In our last blog we asked, “What is keeping you and your dog busy during this difficult time?“. Most people are finding walks and short play times easy to add to their routine. But don’t forget to try teaching your dog new tricks or just give them a relaxing brush.

These are certainly difficult times and we want to continue to let everyone know we are thinking of you and your fur-family. We mentioned in our April 5 weekly update that the health and welfare of your dogs is our main concern.

Some of our clients, particularly those with younger dogs, have been expressing concern about the lack of socialization opportunities they have, and the new behavioral issues that are starting to show during this time of social and physical distancing.

Research shows that socialization opportunities should continue to be provided for the first 9 to 12 months of life.

At this age young dogs are in a very important socialization and learning stage. Lack of socialization during this stage can lead to fear and aggressive behaviors. If they have no experience with different things or people they can end up being afraid of them.

So what can you do?

Introduce your Puppy to:

  • Different people – Put your puppy on a long lead and ask people you see on your walk if they would be ok with your pup saying a quick “Hi”. Remember to have treats ready to reinforce. Other social animals – If all parties agree, let your pup spend a few moments with another dog that is agreeable to a new friend.

  • Different sounds – This is not the time to turn down the radio or tv. Try to figure out how many new sounds you can expose your dog to every day. (Don’t forget the doorbell!)
  • Different environments – Let your dog explore (supervised) all rooms in your house, including the basement and garage, and also include all parts of your yard or sidewalks.
  • Trips and different locations – While we all need to be socially and physically distancing that does not stop us from putting our pup in the car and exposing them to new sensations and smells.

Handle your Pup:

Handle your pup often so he gets used to having his toes, ears and other body parts touched. Dogs aren’t born used to being handled and we need to teach them it’s OK. Give treats after handling.

Meet and Greet with your vet:

This may be more difficult to do, but most veterinarians understand the need for proper socialization and may be open to spending a few minutes with your pup just giving them a few treats.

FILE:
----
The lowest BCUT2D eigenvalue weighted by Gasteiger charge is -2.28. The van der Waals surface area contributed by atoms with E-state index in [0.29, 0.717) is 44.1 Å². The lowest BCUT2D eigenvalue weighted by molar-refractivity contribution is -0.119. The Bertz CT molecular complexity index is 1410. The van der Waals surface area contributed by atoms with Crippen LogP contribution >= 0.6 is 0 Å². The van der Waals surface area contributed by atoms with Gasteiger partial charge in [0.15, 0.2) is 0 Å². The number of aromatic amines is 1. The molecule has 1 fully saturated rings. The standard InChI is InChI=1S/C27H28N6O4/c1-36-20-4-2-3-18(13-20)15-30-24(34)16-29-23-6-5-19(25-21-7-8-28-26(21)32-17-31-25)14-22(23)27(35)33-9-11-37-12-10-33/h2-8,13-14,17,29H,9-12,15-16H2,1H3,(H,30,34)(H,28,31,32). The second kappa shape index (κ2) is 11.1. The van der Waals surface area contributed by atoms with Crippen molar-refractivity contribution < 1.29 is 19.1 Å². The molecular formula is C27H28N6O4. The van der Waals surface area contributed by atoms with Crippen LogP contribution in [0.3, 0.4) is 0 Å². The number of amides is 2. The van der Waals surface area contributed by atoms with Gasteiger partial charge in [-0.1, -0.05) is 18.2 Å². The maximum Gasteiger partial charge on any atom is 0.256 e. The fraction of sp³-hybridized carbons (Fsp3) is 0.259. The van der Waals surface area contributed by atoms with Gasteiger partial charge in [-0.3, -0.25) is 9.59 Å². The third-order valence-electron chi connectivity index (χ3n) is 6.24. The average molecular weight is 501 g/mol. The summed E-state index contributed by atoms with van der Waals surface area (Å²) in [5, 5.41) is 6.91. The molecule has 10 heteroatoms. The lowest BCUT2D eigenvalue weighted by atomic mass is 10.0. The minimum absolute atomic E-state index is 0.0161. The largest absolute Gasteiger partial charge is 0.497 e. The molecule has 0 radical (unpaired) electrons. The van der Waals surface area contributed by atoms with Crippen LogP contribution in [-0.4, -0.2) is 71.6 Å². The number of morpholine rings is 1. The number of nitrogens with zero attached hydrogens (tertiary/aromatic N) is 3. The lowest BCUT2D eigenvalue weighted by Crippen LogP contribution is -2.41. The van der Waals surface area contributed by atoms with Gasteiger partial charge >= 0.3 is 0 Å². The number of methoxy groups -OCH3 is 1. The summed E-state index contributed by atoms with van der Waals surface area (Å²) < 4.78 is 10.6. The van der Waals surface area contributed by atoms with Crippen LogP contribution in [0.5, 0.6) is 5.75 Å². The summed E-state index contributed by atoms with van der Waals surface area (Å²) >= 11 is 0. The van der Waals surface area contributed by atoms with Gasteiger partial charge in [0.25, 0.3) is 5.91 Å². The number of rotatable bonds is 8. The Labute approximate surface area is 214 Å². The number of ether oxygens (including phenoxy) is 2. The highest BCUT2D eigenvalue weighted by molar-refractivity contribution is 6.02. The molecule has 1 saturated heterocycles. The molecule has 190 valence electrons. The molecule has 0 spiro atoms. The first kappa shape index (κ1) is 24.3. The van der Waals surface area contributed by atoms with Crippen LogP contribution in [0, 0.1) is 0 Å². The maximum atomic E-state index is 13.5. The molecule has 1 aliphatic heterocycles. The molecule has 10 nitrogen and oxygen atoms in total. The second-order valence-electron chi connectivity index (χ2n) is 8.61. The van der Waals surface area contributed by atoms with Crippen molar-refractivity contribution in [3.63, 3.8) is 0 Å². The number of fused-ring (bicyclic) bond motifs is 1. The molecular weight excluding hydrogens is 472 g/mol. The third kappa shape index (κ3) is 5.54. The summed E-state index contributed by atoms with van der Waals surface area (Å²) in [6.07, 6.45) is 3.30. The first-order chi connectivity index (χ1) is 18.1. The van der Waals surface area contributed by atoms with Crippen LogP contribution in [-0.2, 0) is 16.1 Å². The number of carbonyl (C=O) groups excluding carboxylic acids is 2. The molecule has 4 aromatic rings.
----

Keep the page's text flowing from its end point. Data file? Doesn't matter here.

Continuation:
Playtime by Themselves:

Give your pup some toys and let him play by himself. As we’ve mentioned in previous communications we want to spend time with our fur-family but we have to also make sure that we do not create anxiety by any changes in our schedule. Most of us will be going back to work at some point and this will be particularly confusing for young dogs.

Crate or Confinement Training:

Puppies need crate or confinement training. Teach your pup he has a safe place to go sleep – or just to get away from things he doesn’t like. Give him choice. For example, if he doesn’t want to be in the room when the kids are playing or visitors are over, let him go to his crate. Forcing him to stay may make him anxious or afraid of the people you’re trying to socialize him with.

Be creative!!!

Your goal is to help your puppy experience as many new and different things as possible before they turn 3 months old, but to also keep this up until they are about 12 months.

We are thinking of all of you at this time and we do miss our furry friends – and yes you too paw parents!

We hope you are all keeping healthy. We are happy to say our daycare remains open and we are helping those that are still working plus making sure the young pups are getting socialized which is so important so when we can be social again. Our Grooming Salon is still temporarily closed and also all our classes and playdates are postponed.

If you have any questions please feel free to contact us at 905-640-DOGS(3647). We thank you for your understanding and we look forward to your return when things are safe.

Take care and stay healthy,
Corey

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